Cape Town - Residents of Khayelitsha and Manenberg have complained to Police Minister Bheki Cele about the lack of policing in their communities, saying that seeing dead bodies was becoming a norm in their areas.
Cele and top cops in the province visited the two communities on Thursday to host street izimbizos in an effort to find a policing way forward following gang-related killings.
Violence claimed the lives of 10 people in Manenberg in the past week, and there were multiple murders in Khayelitsha, including five people who were gunned down in the Endlovini informal settlement on Monday.
One of the community leaders in Khayelitsha, Sinetemba Mtini, said that criminals from outside dump victims’ bodies in their community because there were no street lights.
Mtini said one of the challenges involved lack of visibility from the police.
“We always call the police, but they never arrive.”
Mzingaye Manqina said it was hard to live in their area. He said criminals were constantly knocking on their doors at night and assaulting them, to the point that it was difficult to even go to the toilets.
Residents of Endlovini informal settlement are complaining about lack of policing in their area, saying that seeing dead bodies was becoming a norm in this area. They allege criminals from outside dump bodies in their community because there are no lights.— Cape Argus (@TheCapeArgus) March 17, 2022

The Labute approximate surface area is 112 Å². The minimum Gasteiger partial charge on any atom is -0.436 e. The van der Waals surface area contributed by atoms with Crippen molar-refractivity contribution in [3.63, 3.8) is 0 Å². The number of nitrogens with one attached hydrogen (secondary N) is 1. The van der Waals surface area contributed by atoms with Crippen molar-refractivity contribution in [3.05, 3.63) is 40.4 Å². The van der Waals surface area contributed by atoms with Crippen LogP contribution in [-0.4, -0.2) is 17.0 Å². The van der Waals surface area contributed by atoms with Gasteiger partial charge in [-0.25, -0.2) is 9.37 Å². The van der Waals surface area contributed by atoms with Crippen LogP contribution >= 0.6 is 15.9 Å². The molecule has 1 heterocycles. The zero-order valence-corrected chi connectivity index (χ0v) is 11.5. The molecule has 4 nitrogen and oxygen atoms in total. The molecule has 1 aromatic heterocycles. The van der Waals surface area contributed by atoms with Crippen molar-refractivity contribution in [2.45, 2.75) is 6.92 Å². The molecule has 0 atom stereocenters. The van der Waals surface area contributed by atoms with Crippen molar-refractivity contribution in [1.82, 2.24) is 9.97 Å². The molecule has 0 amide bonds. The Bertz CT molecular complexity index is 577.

Video: @SISONKE_MD pic.twitter.com/N4YuLAbGDM
This as the police manhunt was under way to find the alleged gunmen and bring them all to book.
Cele said the worst part of the Khayelitsha killings was that those criminals killed an innocent woman who was with her boyfriend at the time.
“This is clear that we are hunting animals, not people; these killers are not people, they are animals,” Cele said, as he promised the community that he would come back at night to patrol the area.
He said the aim of the community engagements was to strengthen the working relations between the police and community members, who remained an integral part in the overall fight against crime.
Cele said he was tired of fighting political wars while people were suffering.
“The time has arrived to look and protect and work for the people and put aside politics. We need to work with local, provincial and national governments.”
Premier Alan Winde said: “As a provincial government we believe that taking a united stand against crime, which includes all levels of government, business, and civil society, is needed to improve safety in our province. This is the whole-of-society approach that we always talk about.”
Winde said safety was at the very core of the Western Cape Safety Plan which aimed to halve the murder rate by 2029 through a combination of law enforcement and violence prevention initiatives.
Advocacy group Action Society spokesperson Ian Cameron said Cele’s street imbizo was a sugar-coated acknowledgement of incompetence.
“An imbizo means nothing if the police are not restructured, trained and well-resourced in these incredibly dangerous areas,” Cameron said.
Mayor Geordin Hill-Lewis, said: “So to receive the news of these murders now was a really heavy blow. We just have to keep on investing, expanding our policing resources and powers, and working better with local SAPS officers who are not to blame for the collapse of that organisation at a national level.”